641 S. Coast Highway 101, Encinitas
“Over there,” says the bouncer.
He points across Highway 101.
I’ve just asked him where the best happy hour is around this town.
I’m up in Encinitas (“Little Oaks”).
He’s nodding towards a low modern-looking building. Seems to go right through to a little plaza with seats and fountains.
Sign above it reads “Bier Garden, Encinitas, California.”
Thing that draws me to it this evening is that it’s woody, warm on the outside, golden in the clusters of lights that hang under the black awning.
So I cross the road and head inside. Now I’ve hoisted myself onto a tall bar-chair, facing Bobbi, the bartender gal with the flying hands.
And I find myself next to Rich, who’s about to take a chomp out of the burger a cook has just landed in front of him.
Bobbi’s busy because the place is, well, packed. This is around 6:30 at night. It’s a sports bar. Expense-account drinkers plus après-surf crowd, I'd say. So yes, I’m worried about prices. But I have my happy hour hopes wrapped around me like a protective blanket.
“Here’s what you need to have,” says Rich. He’s a regular, by the sound of his conversation with Bobbi. “The mussels, the Thai soup — awesome — the calamari, the ceviche, the fish taco. Oh, and this pastrami burger.”
Wow. And it’s a big burger. ’Course, he’s a big guy.
Problem: their prices ain’t that small. Like the pastrami burger with swiss, sauerkraut and mustard, runs $14. The mussels (cooked in white wine, fried shallots) are $13. But because they’re in “smalls” — read, appetizers — they’ll be $11. It's $2 off the smalls and drinks during happy hour.
Rich sees I’m aiming at the “smalls.”
“Did I mention nachos? The nachos are awesome. Mango, cheddar, veggies and short rib bits. They’re a meal.”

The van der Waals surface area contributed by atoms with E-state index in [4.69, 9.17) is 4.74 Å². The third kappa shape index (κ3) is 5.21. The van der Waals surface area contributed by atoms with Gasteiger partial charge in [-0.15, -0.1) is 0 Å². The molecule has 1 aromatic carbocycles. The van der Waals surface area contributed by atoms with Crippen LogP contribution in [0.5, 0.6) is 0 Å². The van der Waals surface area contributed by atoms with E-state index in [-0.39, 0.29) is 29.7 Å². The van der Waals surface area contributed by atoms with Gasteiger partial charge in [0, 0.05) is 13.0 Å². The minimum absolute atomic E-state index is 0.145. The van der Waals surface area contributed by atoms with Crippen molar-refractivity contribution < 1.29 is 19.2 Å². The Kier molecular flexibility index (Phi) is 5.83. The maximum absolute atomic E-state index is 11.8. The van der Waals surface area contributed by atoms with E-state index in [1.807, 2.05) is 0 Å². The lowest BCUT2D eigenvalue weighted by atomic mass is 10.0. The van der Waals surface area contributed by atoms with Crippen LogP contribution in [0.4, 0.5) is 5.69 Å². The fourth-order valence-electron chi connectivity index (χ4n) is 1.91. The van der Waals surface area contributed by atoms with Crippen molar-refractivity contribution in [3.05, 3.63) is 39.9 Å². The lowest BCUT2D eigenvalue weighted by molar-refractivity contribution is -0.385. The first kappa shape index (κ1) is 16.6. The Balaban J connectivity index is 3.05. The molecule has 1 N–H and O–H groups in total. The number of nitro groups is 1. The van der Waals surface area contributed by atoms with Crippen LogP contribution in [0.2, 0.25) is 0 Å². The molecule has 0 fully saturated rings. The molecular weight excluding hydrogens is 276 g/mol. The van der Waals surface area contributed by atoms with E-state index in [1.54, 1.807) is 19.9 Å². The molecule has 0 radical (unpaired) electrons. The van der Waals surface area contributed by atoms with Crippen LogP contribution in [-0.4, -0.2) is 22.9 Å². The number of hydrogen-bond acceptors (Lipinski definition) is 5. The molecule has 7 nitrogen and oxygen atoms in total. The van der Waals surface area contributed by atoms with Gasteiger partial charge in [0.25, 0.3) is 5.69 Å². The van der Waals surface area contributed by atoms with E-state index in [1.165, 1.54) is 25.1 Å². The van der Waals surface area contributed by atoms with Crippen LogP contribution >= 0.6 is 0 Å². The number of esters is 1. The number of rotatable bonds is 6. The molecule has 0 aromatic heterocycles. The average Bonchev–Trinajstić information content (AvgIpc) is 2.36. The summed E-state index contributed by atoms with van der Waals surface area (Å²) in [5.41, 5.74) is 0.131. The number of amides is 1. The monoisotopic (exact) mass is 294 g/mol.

I check the menu again. Oh yeah. Short rib nachos, with mango salsa, chipotle aioli, cheddar and tortilla chips, $11. Couple of bucks off, $9. I order that, plus check over their draft beers. Huh. Bobbi says all 32 tap handles are from southern California. I end up taking a glass of Firestone’s Yard House Hefeweizen ($5, after $2 off). Hmm. That delicious first glug. Take a moment to look around.
I see now that they actually have a beer garden out across the bar. Rack of windows actually flaps right open to reveal a back patio of tables, trees, and an outside bar. Cool. And on the inside, a whole dead vine tree that climbs like an orgy of snakes up among old-looking exposed rafters.
“This Bier Garden is new this year,” says Paula. She’s the gal who brings my nachos. “But the building’s old. It goes back to the late 1940s. It was Tyler’s Steak House. We’ve kept the original floor and ceiling. Even the kitchen hood is original.”
The nachos? The surprise is how sweet they are. Chunks of mango, tomato, cucumber, onion, and short rib meat with lots of that chipotle aioli and big oozings of cheese. It’s a pretty sexy dish. Actually, the oval dish it’s in is pretty sexy too. Its base is canted so the bowl slopes towards you. Cooyool. Also, with all that meat and those tortilla chips, Rich is right: it’s filling.
“Next time,” says Rich, “ya gotta have one of their Bloody Marys here. They’re awesome. I like the ‘Hearty.’ It’s vodka they’ve infused with bacon and cheddar, and they add actual bacon and cheddar and beef stick and celery and stuff into the cocktail. And you get a chaser of any of their draft beers. In the price.”
The price is $12 for that baby. Sounds like a deal. Wish I knew more about cocktails. Maybe one afternoon with lots of time and plenty of lettuce in da pocket, I could start learning.